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ARS Home » Plains Area » Lubbock, Texas » Cropping Systems Research Laboratory » Cotton Production and Processing Research » Research » Publications at this Location » Publication #236197

Title: Picker versus stripper harvesters on the High Plains of Texas

item Wanjura, John
item SHAW, B

Submitted to: National Cotton Council Beltwide Cotton Conference
Publication Type: Proceedings
Publication Acceptance Date: 2/10/2009
Publication Date: 5/1/2009
Citation: Faulkner, W.B., Wanjura, J.D., Shaw, B.W. 2009. Picker versus stripper harvesters on the High Plains of Texas. In: Proceedings of the Beltwide Cotton Conferences, January 5-8, 2009, San Antonio, TX. p. 291-298. 2009 CDROM.

Interpretive Summary: Cotton production on the Texas High Plains is different in many aspects to production in other regions of the US cotton belt. Historically, the varieties grown on the High Plains hold mature locks of cotton more tightly inside the cracked bolls than varieties grown elsewhere. This plant characteristic led to the development and widespread adoption of the stripper harvester for gathering the High Plains crop. Recently, new varieties that yield more and have a more open boll conformation have been introduced on the High Plains. This spurred new interest from producers looking to implement picker type harvesters to gather their crops. Pickers generally collect less foreign material with the harvested seed cotton and tend to leave less mature fiber found in unopened bolls at the top and outside boll positions in the field, thus improving fiber quality to some degree. This manuscript reports on the economic analysis performed as part of a multiyear study on investigating the feasibility of implementing picker harvesters on the Texas High Plains. A net present value analysis was conducted comparing three harvesting systems: a picker, a stripper with no field cleaner, and a stripper with a field cleaner. Agronomic data, capital investment, and maintenance and operating costs were included in the models. Plots showing break-even yield as a function of harvested area were developed for each system. These plots show, for example, that a High Plains producer harvesting 1000 acres would need a yield greater than 2 bales per acre to realize an economic benefit from operating a picker harvester rather than a stripper with a field cleaner. Similarly, the same producer would need a yield in excess of 1 bale per acre to profit from a picker rather than a stripper with no field cleaner.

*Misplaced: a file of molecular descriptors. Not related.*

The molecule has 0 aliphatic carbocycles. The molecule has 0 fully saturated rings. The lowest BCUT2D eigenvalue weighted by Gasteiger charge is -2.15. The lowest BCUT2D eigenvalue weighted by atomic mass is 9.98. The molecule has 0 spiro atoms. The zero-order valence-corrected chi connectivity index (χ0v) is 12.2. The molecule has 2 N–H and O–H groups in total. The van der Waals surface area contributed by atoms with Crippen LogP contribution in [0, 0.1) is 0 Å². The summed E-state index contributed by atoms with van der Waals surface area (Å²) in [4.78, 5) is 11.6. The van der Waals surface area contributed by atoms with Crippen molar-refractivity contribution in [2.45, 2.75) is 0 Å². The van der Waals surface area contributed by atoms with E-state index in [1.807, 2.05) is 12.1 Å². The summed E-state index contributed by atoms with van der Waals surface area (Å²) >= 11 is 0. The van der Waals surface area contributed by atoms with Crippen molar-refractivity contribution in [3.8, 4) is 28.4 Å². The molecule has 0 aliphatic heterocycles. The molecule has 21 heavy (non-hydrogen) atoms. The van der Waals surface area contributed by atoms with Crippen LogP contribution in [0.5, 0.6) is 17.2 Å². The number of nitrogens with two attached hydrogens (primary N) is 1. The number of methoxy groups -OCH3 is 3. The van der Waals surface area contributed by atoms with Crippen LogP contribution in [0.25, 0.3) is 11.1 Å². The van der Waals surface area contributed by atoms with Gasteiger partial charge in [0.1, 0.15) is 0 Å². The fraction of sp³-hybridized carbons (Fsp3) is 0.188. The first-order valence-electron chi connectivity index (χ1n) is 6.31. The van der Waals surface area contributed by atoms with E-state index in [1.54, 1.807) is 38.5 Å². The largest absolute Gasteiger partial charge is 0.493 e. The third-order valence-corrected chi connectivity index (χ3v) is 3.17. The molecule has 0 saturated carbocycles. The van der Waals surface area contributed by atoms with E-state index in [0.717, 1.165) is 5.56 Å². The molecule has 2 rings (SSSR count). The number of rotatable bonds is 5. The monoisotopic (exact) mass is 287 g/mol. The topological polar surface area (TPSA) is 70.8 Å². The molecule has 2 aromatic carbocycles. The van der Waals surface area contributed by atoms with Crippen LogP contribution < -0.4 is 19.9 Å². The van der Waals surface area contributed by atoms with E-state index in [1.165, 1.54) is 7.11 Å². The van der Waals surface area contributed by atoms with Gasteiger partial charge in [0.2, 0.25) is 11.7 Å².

Technical Abstract: A break even analysis based on NPV was conducted to compare picker-based and stripper-based harvest systems with and without field cleaners. Under no conditions analyzed was the NPV of a stripper system without a field cleaner greater than a stripper system with a field cleaner. Break even curves relating yield to harvested-area-per-machine were developed to compare picker-based systems with both stripper-based systems. The break even yield decreases as the area harvested per machine increases. Furthermore, the yields required for picking to be more profitable than stripping are achievable on the High Plains if a producer has sufficient area to harvest per machine. The results of a sensitivity analysis of the NPV model demonstrate that the model is most sensitive to changes in the difference between picked and stripped lint, which is most influenced by growing conditions rather than harvest method. The model is relatively insensitive to level changes in the price of lint. The model is relatively sensitive to changes in seed turnout and machinery purchase price. It is expected that the break even yield for a given harvested area will decrease with more adverse growing conditions (leading to less mature fibers) and increase with more ideal growing conditions (leading to more mature fibers).